No reservations are necessary for this event, but you are encouraged to arrive early to secure a parking space near the Waterfront Event Center (at least an hour before program time). Once the parking lot is full, guests park near the entrance to Headlands and walk one mile to the shoreline and event center viewing areas. You are welcome to bring snacks and beverages, and please bring something to sit on and dress for temperatures 10 degrees cooler than inland. Though meteor showers are best witnessed with the naked eye, we will open the Observatory for public viewing during a portion of this evening, on a first-come, first-served basis (entry numbers will be distributed, for those interested, to save you from having to stand inside in line, and we ask you to bear with us while we sort out a system that can accommodate the wonderful demand!).
Program happens rain or shine, though inclement weather diminishes views of the falling stars!
For more information, please call 231-348-1713 or email email@example.com
Every year in October, the Headlands International Dark Sky Park dares visitors to take a one-mile walk through the woods along our candlelit path to the shoreline, where mischief and storytelling await, no matter the wind and weather. This year the October 21st event marks the 9th annual challenge, and participants are encouraged to commit to this year’s Egyptian theme, chosen because of the peak of the Orionid Meteor Shower the same night.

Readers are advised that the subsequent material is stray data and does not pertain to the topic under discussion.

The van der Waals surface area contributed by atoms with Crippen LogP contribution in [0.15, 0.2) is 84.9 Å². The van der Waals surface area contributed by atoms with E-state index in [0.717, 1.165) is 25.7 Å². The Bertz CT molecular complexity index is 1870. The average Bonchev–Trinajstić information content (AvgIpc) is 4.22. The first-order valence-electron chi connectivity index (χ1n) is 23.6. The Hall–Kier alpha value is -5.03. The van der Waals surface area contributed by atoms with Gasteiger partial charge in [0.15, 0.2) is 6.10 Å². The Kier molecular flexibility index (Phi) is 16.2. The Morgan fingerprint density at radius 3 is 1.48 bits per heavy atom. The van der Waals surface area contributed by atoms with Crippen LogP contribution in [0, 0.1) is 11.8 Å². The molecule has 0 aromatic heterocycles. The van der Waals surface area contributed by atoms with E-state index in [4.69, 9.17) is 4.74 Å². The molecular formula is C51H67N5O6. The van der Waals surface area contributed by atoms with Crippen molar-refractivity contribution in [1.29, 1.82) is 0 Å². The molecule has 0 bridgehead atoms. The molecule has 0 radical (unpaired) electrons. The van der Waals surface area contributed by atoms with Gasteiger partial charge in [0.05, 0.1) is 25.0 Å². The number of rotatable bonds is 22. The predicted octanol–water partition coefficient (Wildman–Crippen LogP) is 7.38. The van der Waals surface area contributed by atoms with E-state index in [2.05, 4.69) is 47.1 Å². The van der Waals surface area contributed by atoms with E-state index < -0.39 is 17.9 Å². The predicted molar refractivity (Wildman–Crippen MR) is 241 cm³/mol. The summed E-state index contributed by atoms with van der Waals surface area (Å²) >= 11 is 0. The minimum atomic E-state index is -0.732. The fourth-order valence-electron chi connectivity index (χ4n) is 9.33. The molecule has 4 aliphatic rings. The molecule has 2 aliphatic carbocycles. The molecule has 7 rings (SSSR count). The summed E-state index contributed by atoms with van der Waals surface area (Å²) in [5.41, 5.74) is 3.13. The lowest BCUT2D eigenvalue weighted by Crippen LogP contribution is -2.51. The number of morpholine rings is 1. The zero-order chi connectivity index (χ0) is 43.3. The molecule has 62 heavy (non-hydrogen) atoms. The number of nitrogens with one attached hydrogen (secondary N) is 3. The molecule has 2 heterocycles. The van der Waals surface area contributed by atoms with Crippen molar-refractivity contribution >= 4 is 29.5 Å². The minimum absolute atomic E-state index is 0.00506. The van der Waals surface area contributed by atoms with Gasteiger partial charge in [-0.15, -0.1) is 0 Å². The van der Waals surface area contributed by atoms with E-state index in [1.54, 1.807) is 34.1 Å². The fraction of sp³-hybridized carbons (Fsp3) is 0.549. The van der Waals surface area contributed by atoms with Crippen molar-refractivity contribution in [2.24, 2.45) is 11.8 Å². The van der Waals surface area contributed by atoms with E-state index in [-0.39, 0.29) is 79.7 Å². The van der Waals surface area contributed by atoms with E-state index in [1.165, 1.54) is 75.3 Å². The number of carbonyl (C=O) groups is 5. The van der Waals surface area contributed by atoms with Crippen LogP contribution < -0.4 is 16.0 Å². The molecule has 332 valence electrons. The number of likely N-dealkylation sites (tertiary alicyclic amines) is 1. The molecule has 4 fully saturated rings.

“The Headlands challenge was the very first ‘dark sky’ event we ever held at the Headlands. We started it in 2009, two years before we received our international dark sky designation. It was planned to coincide with the worldwide astronomy movement to get people outside viewing the sky in honor of the 400th anniversary of Galileo being the first person to use a telescope,” said Headlands Program Director Mary Stewart Adams. “But this year, it’s all about Egypt, because there is evidence that the Egyptians linked the constellation Orion to their sacred god of the dead, Osiris, and the meteor shower that comes from the Orion region of the sky will come to its peak on October 21st, the night of our event. It sets a terrific seasonal mood.”
The Headlands Challenge is part of the “Triple Fright Night” events taking place October 21st in the northwest region of Emmet County, and which include trick-or-treating at Heritage Village from 6 to 8 pm, the Headlands Challenge from 8 to 10 pm and the haunted McGulpin Point Lighthouse until 11 pm. Take in one, two, or all three events, which include games, treats, seasonal decoration, storytelling, stargazing, and the meteor shower.
“October skies can be dramatic, what with the high winds and clouds, and the thickest part of the Milky Way setting to make way for the deeper dark of the less populated star fields of the Orion region,” said Adams. “It’s just the perfect time of year to challenge yourself to be outside and brave the elements.”
The Headlands Challenge and Triple Fright Night are free events, family friendly, and open to the public. Events happen rain, sleet, snow, or shine. Participants can park at Heritage Village and trick-or-treat, then cross the street and walk the one-mile candlelit path to the Headlands Waterfront Event center for games and storytelling at 9 pm. The haunted McGulpin Point Lighthouse will remain open until 11 pm, and can be accessed from Heritage Village by free shuttle.
For event information and details, please call the Headlands International Dark Sky Park Office at 231-427-1001. You may also email at firstname.lastname@example.org